Parent page: High Speed Design
With increasing device switching speeds, controlled impedance routing has become a hot topic for the digital designer. This article introduces how you can use the Signal Integrity analysis engine to match component impedances and the controlled impedance routing capabilities in the PCB editor.
There is a saying in engineering circles - there are only two kinds of electronics engineers working in digital design: those who have had signal integrity problems, and those who will. Not so many years ago the term signal integrity was one for the specialist and you only had to deal with it on high-speed designs. However, the device switching speeds in those high-speed designs are no longer anything special, in fact, they are rapidly becoming the norm. As improving integrated circuit technology drives the size of the transistor down, the speeds at which they can switch goes up. And it is this switching speed that affects the integrity of digital signals.
Thankfully many potential signal integrity issues can be avoided by following good design principles and implementing the design as a controlled impedance board. Achieving this does require specific design tool capabilities - you need analysis tools that can detect nets with potential ringing and reflection issues, and board design tools that allow you to achieve the correct routing impedances. The PCB editor in Altium NEXUS has these capabilities.
This article will help you understand what causes signal integrity issues and if your board is likely to suffer from them. It will also discuss the two design approaches you must employ to minimizing potential SI issues - matching component impedances, and controlled impedance routing.
As device switching speeds increase, so too do the demands on the printed circuit board designer and the fabricator. As the length of the signal switching edge becomes shorter than the length of the PCB trace that carries it, the trace has to be treated as part of the circuit. That trace has an impedance, which is referred to as the characteristic impedance (Zo).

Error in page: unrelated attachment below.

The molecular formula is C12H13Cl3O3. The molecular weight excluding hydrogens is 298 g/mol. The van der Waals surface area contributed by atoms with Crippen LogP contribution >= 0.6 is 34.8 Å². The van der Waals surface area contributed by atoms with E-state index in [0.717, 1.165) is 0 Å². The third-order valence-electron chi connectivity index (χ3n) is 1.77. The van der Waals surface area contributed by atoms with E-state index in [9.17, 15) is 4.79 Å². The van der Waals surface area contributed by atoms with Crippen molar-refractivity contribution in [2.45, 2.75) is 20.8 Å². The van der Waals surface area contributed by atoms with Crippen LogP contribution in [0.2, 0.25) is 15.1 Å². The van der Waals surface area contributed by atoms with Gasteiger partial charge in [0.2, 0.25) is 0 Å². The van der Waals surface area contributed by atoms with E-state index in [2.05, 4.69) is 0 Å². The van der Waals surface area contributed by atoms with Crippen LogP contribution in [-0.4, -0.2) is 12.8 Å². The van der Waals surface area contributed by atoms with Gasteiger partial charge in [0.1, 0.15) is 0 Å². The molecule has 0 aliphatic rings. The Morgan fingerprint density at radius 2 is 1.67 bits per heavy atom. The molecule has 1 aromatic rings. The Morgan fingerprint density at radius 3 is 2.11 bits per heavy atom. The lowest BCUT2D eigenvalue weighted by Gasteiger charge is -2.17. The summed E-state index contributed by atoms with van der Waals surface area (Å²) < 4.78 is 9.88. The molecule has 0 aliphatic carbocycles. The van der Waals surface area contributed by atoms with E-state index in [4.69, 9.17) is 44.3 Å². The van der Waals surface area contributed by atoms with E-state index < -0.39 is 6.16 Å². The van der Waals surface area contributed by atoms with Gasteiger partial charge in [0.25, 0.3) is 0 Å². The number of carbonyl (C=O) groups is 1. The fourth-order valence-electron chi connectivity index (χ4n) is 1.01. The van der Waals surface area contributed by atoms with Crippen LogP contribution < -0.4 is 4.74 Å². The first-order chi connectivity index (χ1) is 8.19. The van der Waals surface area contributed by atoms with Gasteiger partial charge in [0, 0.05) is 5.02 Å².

The best way to manage the impact of these additional circuit elements is to design the trace routing so that the characteristic impedance is consistent over the length - a technique called controlled impedance routing.
The impedance of the trace routing is defined by the:
Do I need to bother with controlled impedance routing, you ask?
In an ideal situation, all of the energy that comes out of a component output pin would be coupled into the connected track on the PCB, flow through the PCB routing to the load input pin at the other end, and be absorbed by that load. If all the energy is not absorbed by the load then the leftover energy can be reflected back into the PCB routing, flowing to the source output pin. This reflected energy can interact with the original signal, adding to and subtracting from it (depending on the polarity of the energy), resulting in ringing. If the ringing is large enough, it will affect the integrity of the signal, resulting in unpredictable, erroneous circuit behavior.
So how do you know if this might occur? If the source pin is able to complete its edge transition before the signal reaches the load pin, the conditions exist for your design to be impacted by reflected energy. A common rule of thumb that is used to determine if SI issues are likely is the "1/3 rise time" rule. This rule states that if the trace is more than 1/3 of a rise time long, reflections (ringing) can occur. If the source pin has a 1 nSec rise time, a route longer than .33 nSec (which is approximately 2 inches in FR4) must be considered to be a transmission line, a candidate for signal integrity issues. If your devices have this sort of rise time and you know you will have routing of this sort of length, then you might end up with signal integrity issues on the PCB.
How do you avoid the situation where there is energy being reflected back and forth between the source and the load? You avoid it by matching the impedances. Impedance matching ensures that all the energy is coupled from the source into the routing, and then from the routing into the load. Routing the board with regard to the impedance is referred to as controlled impedance routing or another way of saying it is that a board where impedances have been managed is called a controlled impedance PCB.